Why I Turned My Most Personal Experience Into A Judd Apatow-Produced Comedy
Author, producer, and screenwriter Emily V. Gordon is responsible for some seriously funny TV shows and films, from The Carmichael Show (she wrote for it) to The Meltdown with Jonah and Kumail (she co-created it) to this summer's breakout indie dramedy, The Big Sick (she co-wrote it with real-life husband Kumail Nanjiani and provided the inspiration for its leading lady). The new film, in theaters now, tells the true story of Gordon's obstacle-filled romance with Nanjiani (who plays himself; Zoe Kazan plays Gordon), which saw the couple struggle with both the disapproval of their parents and Gordon going into a coma due to a life-threatening illness, adult-onset Still's disease.
Thankfully, Gordon is managing the disease she contracted 10 years ago, a rare inflammatory condition that, when left untreated (like hers was) can lead to organ shutdown. But that doesn't mean she's done talking about it. Here's why the writer chose to turn the most harrowing and intimate experience of her life into a comedic movie — one produced by Judd Apatow, no less — as told to Associate Movies Editor Rachel Simon for Bustle's Comedy IRL Package.
I was raised on gallows humor. My family is very into bleak, dark humor, and I think the best kinds of laughs come out of torment and out of trauma. During the actual experience [of being sick], there were a lot of times where we just ended up laughing hysterically, so I feel like making the story of my falling into a coma into a drama would’ve been heavy-handed. So of course, the story of how Kumail and I came together needed to be a comedy.
For both Kumail and myself, and all the people that we were paired with to make the movie, comedy’s just what we were most well-versed in, and so any kind of story I tell, no matter what, it’s always gonna have a comedic bent to it.
That doesn't mean it was easy to write, though. It's nerve-wracking to share something so personal. This experience now, talking about it, has definitely been something to adapt to, and sometimes I feel a little overexposed and a little vulnerable.
But for all those worries, I also have met so many amazing people who have similar stories. I had a woman come up to me and say, "Hey, I had the same diagnosis," and we just started hugging. My career has always been — as a therapist early on and now as a writer — based on helping people feel less alone. And if this movie can do that for people, I think that outweighs the vulnerability that I end up feeling sometimes when people are like, "Hey, how’s your blood doing? Have you been in any comas lately?"
All that stuff is balanced out by, hopefully, the idea that this story can resonate with other people.
Still, it took a lot of time to figure out the best way to tell our story.
When we wrote the script, there were so many different versions. In real life, for instance, my parents were mostly just focused on my care, and my dad never cheated on my mom, ever, ever, ever. And also, in reality, apparently I fought quite heavily when they were trying to put me under, which is pretty intense and something I don’t remember, but Kumail very much remembers, so several drafts of the movie had a version where I was fighting that. But Judd Apatow’s really great about encouraging us to put everything down, and then he and our other producer Barry Mendel would help us pick and choose what ended up being best for the story. We definitely were very aware of not wanting to show Emily on the respirator all the time, because it could feel a little manipulative, like, "you keep showing us this girl to try to get us to feel something."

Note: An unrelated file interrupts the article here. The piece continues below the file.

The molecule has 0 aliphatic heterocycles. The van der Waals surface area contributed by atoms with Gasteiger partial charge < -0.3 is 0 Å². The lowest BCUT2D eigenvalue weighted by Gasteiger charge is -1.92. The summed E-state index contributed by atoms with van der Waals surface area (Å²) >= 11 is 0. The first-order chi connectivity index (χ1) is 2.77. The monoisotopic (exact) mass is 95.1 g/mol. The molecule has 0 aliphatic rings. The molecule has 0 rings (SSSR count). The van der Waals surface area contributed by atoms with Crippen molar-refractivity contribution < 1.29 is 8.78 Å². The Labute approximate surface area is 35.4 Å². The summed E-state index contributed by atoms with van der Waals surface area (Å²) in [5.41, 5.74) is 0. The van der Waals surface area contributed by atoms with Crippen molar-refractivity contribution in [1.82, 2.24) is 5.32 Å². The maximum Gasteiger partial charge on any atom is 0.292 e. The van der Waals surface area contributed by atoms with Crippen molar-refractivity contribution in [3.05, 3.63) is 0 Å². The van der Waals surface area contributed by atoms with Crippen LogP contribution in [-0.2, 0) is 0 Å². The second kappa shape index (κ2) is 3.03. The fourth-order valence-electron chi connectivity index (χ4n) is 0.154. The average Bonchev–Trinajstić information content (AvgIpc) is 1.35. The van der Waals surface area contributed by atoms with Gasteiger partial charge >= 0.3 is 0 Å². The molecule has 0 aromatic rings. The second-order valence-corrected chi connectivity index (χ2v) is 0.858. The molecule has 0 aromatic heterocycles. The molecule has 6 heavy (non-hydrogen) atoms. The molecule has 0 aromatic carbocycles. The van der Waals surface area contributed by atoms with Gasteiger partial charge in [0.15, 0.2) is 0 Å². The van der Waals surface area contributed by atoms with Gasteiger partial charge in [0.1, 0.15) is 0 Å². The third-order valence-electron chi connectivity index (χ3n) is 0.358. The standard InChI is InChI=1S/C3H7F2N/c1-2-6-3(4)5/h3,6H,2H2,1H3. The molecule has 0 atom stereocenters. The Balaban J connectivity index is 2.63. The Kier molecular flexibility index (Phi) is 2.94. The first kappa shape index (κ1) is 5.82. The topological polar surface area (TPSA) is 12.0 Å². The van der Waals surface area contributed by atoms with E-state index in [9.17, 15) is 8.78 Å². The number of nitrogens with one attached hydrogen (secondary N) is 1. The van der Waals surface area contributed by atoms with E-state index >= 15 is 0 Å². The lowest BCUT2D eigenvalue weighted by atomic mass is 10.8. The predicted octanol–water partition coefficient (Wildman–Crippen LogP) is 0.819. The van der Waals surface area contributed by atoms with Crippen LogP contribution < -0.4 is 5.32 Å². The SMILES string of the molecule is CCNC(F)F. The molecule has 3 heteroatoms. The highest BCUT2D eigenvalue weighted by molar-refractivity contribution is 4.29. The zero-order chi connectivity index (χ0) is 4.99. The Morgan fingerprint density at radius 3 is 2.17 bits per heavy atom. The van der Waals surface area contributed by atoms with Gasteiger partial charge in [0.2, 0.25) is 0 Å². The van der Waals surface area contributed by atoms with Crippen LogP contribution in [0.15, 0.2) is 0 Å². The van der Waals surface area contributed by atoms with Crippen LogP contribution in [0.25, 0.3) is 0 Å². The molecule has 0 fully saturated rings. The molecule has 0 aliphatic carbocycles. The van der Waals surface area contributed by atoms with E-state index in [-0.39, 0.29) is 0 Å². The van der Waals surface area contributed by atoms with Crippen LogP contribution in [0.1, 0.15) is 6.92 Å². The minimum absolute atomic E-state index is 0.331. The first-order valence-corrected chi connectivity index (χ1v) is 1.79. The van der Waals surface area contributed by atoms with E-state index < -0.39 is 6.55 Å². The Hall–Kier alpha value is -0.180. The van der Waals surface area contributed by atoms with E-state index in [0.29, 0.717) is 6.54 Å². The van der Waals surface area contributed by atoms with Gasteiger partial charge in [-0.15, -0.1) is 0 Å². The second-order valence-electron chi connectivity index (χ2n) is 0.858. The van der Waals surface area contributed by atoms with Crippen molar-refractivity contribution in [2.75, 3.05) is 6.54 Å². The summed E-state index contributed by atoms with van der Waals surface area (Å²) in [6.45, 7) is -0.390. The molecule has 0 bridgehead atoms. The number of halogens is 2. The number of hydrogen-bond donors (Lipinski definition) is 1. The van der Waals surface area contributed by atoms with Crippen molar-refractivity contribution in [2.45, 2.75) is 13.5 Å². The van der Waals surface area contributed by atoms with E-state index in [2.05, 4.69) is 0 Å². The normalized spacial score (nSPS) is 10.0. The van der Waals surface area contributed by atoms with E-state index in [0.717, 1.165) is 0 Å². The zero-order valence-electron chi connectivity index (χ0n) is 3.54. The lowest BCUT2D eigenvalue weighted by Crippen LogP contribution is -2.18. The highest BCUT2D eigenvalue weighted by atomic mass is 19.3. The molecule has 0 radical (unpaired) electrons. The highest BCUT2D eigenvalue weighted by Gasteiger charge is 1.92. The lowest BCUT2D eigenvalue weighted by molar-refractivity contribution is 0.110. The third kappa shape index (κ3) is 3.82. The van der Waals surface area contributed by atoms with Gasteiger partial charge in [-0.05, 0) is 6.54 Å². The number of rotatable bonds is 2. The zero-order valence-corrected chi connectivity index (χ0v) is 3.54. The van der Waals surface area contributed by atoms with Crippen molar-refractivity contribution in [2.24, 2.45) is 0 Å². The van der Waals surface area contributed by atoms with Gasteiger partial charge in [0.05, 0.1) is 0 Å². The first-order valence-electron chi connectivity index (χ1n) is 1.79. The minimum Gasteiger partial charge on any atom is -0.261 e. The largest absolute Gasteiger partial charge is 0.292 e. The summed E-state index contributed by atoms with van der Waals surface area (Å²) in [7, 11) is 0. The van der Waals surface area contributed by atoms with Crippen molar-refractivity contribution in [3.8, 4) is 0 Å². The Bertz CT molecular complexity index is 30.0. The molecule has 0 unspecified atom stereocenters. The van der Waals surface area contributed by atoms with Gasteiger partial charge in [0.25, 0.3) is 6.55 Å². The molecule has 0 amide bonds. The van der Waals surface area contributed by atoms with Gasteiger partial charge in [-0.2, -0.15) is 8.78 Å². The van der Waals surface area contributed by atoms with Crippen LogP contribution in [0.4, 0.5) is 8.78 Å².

We didn't want that.
As I was writing all these drafts, I got a new perspective on being sick and what it meant for my family. When it first happened, obviously there was a lot of processing, understanding what had happened to me, and realizing, oh my god, I could've died, and reshuffling my life.
And writing the script, I started to see things from my parents' and Kumail’s perspective, because I had been so focused on my own, understandably, that I hadn’t thought about the fact that they were just sitting in the hospital every day, not sure if I was gonna make it and how scary that must’ve been. So I got a real sense of their experience of things, and I also ended up articulating my own experience of things more, and examining the situation in a way I hadn't been able to do before.
And then doing press for the movie — this is the most I’ve ever talked about being sick. In real life, I’m quite stoic. I don’t like people to know when I’m not doing well. I don't mind presenting myself as emotionally vulnerable, but I have always been a bit uncomfortable revealing any physical vulnerabilities. I don't want people to cluck over me. And so for me to talk about it this much has been a new level of me being open to presenting myself as is, in a way that I haven’t always been comfortable with. But it’s been kind of amazing so far, and a lot easier than I thought it was going to be.
The Big Sick is the most intimate thing I've ever written, and going forward, I want to take more inspiration from things I've experienced in my life to tell more (fictional) stories. I’ve had such an amazing breadth of experiences, I've been able to see a lot of different worlds, and I’m more interested in setting things in those worlds than telling my own story over and over again.
Because honestly, getting sick is the most intense thing that’s ever happened to me, by a long shot, and when it comes to writing about my life, I don't know if I could ever top that.
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